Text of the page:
Genmab Rises as Danske Sees FDA Breakthrough: Copenhagen Mover

Genmab A/S advanced to a three-day high in Copenhagen trading as Danske Bank A/S said the company may get a “breakthrough” designation by the U.S. Food and Drug Administration for an experimental cancer drug.

Genmab rose as much as 2.4 percent, the most since Feb. 12. The stock advanced 2 percent to 99.45 kroner at 2:16 p.m. in the Danish capital, with trading volume at 53 percent of the three-month daily average. Shares in the Copenhagen-based drug developer rose more than any of the 20 companies in the OMX Copenhagen 20 benchmark index, which slid 0.1 percent.

Genmab’s daratumumab, a drug partnered with Johnson & Johnson for multiple myeloma, a type of cancer that starts in the plasma cells in bone marrow, is an “obvious candidate” to receive a breakthrough therapy designation by the FDA, Danske analyst Thomas Bowers said.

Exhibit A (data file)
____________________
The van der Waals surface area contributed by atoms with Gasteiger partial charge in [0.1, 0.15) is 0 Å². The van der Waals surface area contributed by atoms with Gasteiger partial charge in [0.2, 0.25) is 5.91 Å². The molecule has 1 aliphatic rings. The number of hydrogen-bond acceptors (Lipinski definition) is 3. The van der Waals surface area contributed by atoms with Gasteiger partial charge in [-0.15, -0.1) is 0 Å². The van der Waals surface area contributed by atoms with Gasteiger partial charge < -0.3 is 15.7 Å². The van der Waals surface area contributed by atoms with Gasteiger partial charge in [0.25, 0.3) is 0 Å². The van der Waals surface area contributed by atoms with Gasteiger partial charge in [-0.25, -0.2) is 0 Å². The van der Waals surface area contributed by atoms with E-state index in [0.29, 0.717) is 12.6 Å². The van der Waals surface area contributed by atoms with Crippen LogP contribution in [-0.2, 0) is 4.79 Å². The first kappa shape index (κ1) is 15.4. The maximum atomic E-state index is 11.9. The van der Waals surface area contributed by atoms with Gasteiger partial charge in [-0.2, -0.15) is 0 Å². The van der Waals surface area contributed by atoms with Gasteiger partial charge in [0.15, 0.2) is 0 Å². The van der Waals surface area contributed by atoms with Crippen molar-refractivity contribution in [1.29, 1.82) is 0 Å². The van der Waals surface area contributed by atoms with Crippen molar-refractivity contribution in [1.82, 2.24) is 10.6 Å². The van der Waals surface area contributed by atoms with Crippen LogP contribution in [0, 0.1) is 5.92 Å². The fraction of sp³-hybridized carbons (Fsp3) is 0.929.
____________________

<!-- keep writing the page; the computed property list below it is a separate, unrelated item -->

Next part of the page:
“We have been positively surprised by the efficacy that this antibody has demonstrated in myeloma,” Bowers said in a telephone interview. “Perhaps it can get on the market as a single agent. I think it ticks all the boxes to get the breakthrough designation from the FDA.”

Genmab spokeswoman Rachel Gravesen declined to say whether the company has applied for breakthrough status, when contacted by phone today.

Ibrutinib, an experimental therapy for blood cancers being developed by Pharmacyclics Inc., received the breakthrough status from the FDA two days ago, giving it a head-start on the road to approval.

Bowers said he’s keeping a buy recommendation on the Genmab shares and raised the 12-month price target by 20 kroner to 135 kroner per share. Five analysts recommend buying shares in Genmab, one is neutral and two recommend reducing stock holdings in the company.

Before it's here, it's on the Bloomberg Terminal.